Let’s say Debbie Drinker has just been arrested for her 2nd DUI within 7 years. As she’s sitting in Jail, waiting to be released, she knows she has to reign in her partying. She knows that she cannot afford another DUI, so she vows to never drink and drive again, ever. She hasn’t gone so far as to decide not to drink, just not drink and then drive.

This is a classic case of a felt or perceived need to control or cut down drinking behavior.

Perhaps Debbie is successful for a while. She may even completely avoid drinking and driving. Statistically speaking, however, it is quite likely that at some point, Debbie will come to realize that her drinking is the problem, not just drinking and driving. Debbie will see that most, if not all of the problems in her life arise from her alcohol use.

If, at some future time, Debbie does give up the ghost and become clean and sober, she’ll look back on this attempt to control or limit her drinking as clear evidence of a problem, and not any viable attempt to deal with it.

Let’s use another example: Most readers have been to some little kid’s birthday party at one time or another. Whether it was 15 years ago, or last week, most of us can relate to going to little Timmy’s Sponge Bob party, or Baby Tina’s Barney party. You get there, present in hand, and at some point the mom gives you a little Sponge Bob or Barney paper plate with a slice of cake on it. In addition, you get a Sponge Bob or Barney napkin and a plastic fork.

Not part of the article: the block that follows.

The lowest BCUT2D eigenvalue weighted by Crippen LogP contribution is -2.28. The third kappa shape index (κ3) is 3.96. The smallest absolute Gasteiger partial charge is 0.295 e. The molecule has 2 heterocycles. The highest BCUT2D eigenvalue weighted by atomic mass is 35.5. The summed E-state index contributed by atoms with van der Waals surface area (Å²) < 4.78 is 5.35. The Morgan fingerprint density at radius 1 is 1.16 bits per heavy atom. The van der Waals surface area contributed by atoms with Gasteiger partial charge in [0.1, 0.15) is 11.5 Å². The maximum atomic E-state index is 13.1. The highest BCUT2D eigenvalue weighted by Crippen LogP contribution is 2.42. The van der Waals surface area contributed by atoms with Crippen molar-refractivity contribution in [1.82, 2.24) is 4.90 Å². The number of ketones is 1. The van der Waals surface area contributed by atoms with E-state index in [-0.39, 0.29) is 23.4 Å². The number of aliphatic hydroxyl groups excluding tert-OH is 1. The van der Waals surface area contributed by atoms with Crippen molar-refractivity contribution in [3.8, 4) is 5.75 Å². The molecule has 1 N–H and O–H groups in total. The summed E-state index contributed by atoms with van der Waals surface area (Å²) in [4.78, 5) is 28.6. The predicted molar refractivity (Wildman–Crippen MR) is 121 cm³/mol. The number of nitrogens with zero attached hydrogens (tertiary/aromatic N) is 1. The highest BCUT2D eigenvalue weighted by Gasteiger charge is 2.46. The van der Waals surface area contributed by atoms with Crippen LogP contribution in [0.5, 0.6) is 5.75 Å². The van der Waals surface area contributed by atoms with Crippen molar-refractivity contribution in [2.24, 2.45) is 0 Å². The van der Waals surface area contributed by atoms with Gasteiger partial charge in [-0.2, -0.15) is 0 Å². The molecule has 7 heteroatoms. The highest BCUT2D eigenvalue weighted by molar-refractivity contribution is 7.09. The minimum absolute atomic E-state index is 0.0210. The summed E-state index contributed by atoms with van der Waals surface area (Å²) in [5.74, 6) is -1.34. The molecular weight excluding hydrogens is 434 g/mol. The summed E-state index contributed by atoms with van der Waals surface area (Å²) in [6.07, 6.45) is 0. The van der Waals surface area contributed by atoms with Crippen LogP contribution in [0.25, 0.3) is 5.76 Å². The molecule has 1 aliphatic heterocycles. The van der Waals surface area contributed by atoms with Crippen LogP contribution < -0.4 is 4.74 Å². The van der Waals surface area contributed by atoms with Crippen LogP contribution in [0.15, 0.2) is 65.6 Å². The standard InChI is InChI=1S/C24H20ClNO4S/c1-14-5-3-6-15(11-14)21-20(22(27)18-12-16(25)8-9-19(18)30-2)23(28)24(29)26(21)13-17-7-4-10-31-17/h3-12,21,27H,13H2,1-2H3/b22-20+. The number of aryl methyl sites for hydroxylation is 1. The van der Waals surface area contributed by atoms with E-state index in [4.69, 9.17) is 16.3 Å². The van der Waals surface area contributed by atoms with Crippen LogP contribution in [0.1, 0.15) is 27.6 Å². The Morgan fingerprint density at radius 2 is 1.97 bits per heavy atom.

How many people have to seriously think about limiting the number of pieces of cake they eat at such a party? Does anyone have to go into that party with a working plan to only eat 1 or 2 pieces of cake? Of course not!

The reason, of course, is that practically no one has a birthday-cake eating problem. You might eat one piece, maybe two. Perhaps you’ll pass altogether. Whatever you eat or not, there’s no conscious plan to control the amount of birthday cake you consume.

Someone with an eating disorder can’t do that. Why? Because they have an eating problem!

At the point there is any need, or perceived need, to control or limit the amount a person drinks, they already have a problem. Any temporary success with actually limiting their consumption misses the point. The need to limit it in the first place ONLY exists because they already have a problem.

The irony of this is that its truth is only recognized in hindsight. It’s difficult, if not impossible, to convince a person who feels a need to limit their drinking that such a need is proof itself of a problem for which the only solution is to stop drinking. Once a person stops drinking, however, and as they look back over the evolution of their problem, right up to the point of finally getting sober, they see those attempts to control, cut down or limit their drinking as desperate, doomed-to-fail attempts at reigning in a problem with which they hadn’t yet come to grips.

In part 2 of this article, we’ll continue our examination of 2nd Offense DUI and how a person’s Denial or recognition their alcohol problem can affect the outcome of their case.